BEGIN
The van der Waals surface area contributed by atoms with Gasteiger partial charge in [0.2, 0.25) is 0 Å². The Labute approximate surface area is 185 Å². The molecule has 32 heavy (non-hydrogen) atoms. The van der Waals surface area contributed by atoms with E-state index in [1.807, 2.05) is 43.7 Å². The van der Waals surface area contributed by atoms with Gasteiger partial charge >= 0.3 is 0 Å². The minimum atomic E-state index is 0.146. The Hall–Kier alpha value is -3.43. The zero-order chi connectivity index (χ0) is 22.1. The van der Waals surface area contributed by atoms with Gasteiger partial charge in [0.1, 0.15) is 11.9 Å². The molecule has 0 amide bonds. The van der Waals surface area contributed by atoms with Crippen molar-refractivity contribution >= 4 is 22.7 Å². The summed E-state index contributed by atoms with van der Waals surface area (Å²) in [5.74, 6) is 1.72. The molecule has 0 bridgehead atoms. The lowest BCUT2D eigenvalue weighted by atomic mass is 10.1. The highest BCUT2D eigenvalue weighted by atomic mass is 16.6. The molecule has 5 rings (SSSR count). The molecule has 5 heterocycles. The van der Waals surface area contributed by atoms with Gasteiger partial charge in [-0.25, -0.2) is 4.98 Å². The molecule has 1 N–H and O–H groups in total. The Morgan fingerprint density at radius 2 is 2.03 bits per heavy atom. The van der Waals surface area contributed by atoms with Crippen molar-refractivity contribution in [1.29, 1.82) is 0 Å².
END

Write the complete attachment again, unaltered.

The van der Waals surface area contributed by atoms with Gasteiger partial charge in [0.2, 0.25) is 0 Å². The Labute approximate surface area is 185 Å². The molecule has 32 heavy (non-hydrogen) atoms. The van der Waals surface area contributed by atoms with E-state index in [1.807, 2.05) is 43.7 Å². The van der Waals surface area contributed by atoms with Gasteiger partial charge >= 0.3 is 0 Å². The minimum atomic E-state index is 0.146. The Hall–Kier alpha value is -3.43. The zero-order chi connectivity index (χ0) is 22.1. The van der Waals surface area contributed by atoms with Gasteiger partial charge in [0.1, 0.15) is 11.9 Å². The molecule has 0 amide bonds. The van der Waals surface area contributed by atoms with Crippen molar-refractivity contribution >= 4 is 22.7 Å². The summed E-state index contributed by atoms with van der Waals surface area (Å²) in [5.74, 6) is 1.72. The molecule has 0 bridgehead atoms. The lowest BCUT2D eigenvalue weighted by atomic mass is 10.1. The highest BCUT2D eigenvalue weighted by atomic mass is 16.6. The molecule has 5 rings (SSSR count). The molecule has 5 heterocycles. The van der Waals surface area contributed by atoms with Gasteiger partial charge in [-0.25, -0.2) is 4.98 Å². The molecule has 1 N–H and O–H groups in total. The Morgan fingerprint density at radius 2 is 2.03 bits per heavy atom. The van der Waals surface area contributed by atoms with Crippen molar-refractivity contribution in [1.29, 1.82) is 0 Å².